Saturday, August 26, 2006

"Real Truth" on Incentives

Thought this would make an interesting topic for discussion:
I don't understand why no one has written an in-depth article about the "real truth" on incentives and how much more they cost the buyer.

Incentives only help the industry, but they hurt the buyer.

1. You'd be better off paying for upgrades, plasma tv's, even cars out of your own pocket on your own terms. You can get a plasma tv finance from most major electronics stores for 0%. why would you want that financed into your mortgage over 30 years?!?!

2. $20k worth of options really ends up costing you $43k over 30 years at 6%. You're better off having the home price reduced by $20k which will save you $23k over the next 30 years.

3. When it comes time to resell your home, you could have more of a profit if they just reduce the price. If you have an inflated home price, thats less profit for you when closing time comes. Live like the stock market, buy low-sell high. You can't short a house, so overpaying is only your fault.

4. The incentives only help the industry, not the buyer. They do that to keep prices "inflated" so other recent home buyers don't get upset and to keep median prices high so that other potential buyers do not see home prices falling. God forbid prices fall, more people might be able to afford them. Why does the industry keep insisting real-estate isn't cyclical, when it is?

5. You can get more for your money (in terms of upgrades) if you shop around. Chances are that $15k countertop is only costing the seller $8k. Now with many retailers and contractors feeling the chill, they'll be desperate to take on new jobs. They'll have to be competitive as well.

I would write one, but I have no motivation. These are the types of articles that should be written on the major media sources. I'm getting tired of the phrase 'yet another sign that the housing market is starting to cool'. You morons, the housing market started to cool at the beginning of the year. Get up to date already.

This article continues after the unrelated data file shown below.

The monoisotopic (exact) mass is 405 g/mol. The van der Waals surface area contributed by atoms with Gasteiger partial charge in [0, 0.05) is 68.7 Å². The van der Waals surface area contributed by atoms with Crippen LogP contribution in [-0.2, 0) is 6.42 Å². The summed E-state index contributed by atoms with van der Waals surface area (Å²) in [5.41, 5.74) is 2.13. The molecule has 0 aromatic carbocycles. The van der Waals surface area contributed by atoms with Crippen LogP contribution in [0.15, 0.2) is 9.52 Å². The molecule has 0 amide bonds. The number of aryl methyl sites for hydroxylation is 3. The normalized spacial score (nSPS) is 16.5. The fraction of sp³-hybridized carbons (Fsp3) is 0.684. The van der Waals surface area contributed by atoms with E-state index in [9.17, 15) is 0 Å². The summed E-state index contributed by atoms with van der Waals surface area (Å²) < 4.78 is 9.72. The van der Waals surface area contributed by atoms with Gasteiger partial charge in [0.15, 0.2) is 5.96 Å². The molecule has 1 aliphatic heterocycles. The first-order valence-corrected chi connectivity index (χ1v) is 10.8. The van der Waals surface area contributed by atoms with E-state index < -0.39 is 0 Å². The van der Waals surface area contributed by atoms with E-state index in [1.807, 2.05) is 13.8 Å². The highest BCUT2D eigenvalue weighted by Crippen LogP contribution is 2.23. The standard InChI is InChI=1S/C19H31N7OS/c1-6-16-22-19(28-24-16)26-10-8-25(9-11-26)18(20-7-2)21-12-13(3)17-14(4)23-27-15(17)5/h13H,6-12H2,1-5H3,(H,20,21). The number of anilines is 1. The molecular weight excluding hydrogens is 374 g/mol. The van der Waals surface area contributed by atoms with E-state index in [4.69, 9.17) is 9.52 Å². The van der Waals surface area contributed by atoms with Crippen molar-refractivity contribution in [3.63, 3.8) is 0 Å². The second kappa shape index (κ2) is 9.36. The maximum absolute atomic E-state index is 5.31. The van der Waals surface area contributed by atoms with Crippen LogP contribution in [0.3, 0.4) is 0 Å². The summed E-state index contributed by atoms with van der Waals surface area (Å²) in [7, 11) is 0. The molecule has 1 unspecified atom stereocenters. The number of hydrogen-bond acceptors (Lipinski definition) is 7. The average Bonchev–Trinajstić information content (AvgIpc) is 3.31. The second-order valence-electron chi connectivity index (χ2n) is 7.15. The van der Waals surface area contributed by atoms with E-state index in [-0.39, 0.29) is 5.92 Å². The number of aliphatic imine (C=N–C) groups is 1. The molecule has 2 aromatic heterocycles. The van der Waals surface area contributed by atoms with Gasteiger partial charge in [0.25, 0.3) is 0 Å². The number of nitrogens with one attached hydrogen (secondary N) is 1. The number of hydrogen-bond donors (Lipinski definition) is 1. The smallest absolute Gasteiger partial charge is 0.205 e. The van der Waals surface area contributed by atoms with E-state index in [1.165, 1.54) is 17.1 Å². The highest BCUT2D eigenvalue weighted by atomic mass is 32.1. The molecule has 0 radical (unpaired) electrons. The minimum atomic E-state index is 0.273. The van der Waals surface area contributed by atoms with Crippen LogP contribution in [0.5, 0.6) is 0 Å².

Last year it was all pep-rally's, the housing craze, etc. Nobody (except us) saw this coming. All of the insiders stood there like deer in the headlights. Times are different, everyone has a trust fund worth 1 million, there is no more land, baby boomers want 4 homes to live in, blah blah blah..

The realtors and developers had no control over their own industry. They milked every drop they could get out of it, and now they need to get creative to try to keep the party going.



Anonymous Anonymous said...

Cut the house price (another) $20,000, or throw in a free Jeep?

Here's an issue an HP'er brought up in BubbleTalk - cut the price or add an incentive? As you know, the homebuilders are mainly going the incentive route so as to not destroy the "median new home sales price" number, and also to keep some integrity in their pricing so as to not piss off their recent buyers (who'll sue).

By the way, this is why the NAR's numbers are bogus.

So what do HP'ers think the seller should do?

Are there pros and cons to incentives vs. price reduction besides bringing attention to a property? Who pays taxes on the incentive? Is there anything else he should consider before going through with the incentive idea?

8/26/2006 10:42:00 AM  
Anonymous Anonymous said...

I think you guys are looking at these incentives all wrong!

If the buyers are going to put in granite countertops, go on vacation & buy new cars using their HELOCs, then aren't they better off rolling those costs into their fixed rate mortgage for 30 years*? I mean, really, HELOCs are just going to go up!
(Assuming a fixed rate mortgage for 3o years)

8/26/2006 11:35:00 AM  
Anonymous Anonymous said...

What legal grounds would anyone have to sue if prices drop?

8/26/2006 12:58:00 PM  
Blogger Richie said...

I agree, if prices drop, who gives you the right to sue?

When your car drops $3k in value when you drive it off of the lot, who's fault is that? Yours.

If you overpaid, it's your fault, not the sellers.

8/26/2006 04:56:00 PM  
Anonymous Anonymous said...

its not our fault.
Its those damn grubbing baby boomer sellers trying to take advantage of us being the next group of buyers. Must be a way we can sue if we get caught up by them.

8/27/2006 10:51:00 AM  
Anonymous Anonymous said...

Sellers have every right to ask what they feel comfortable with. Just like buyers have the same right to offer what they feel the house is worth.

When I see properties on the market for 3 mos without a price drop, then I will assume the buyer is not flexible and I won't even look at the property.

Living in my modest 3 br 1.5 ba ranch is a bit cramped w/ 2 children. However, we've managed this long, another year or two won't be much of a sacrifice given today's conditions.

8/27/2006 11:25:00 AM  

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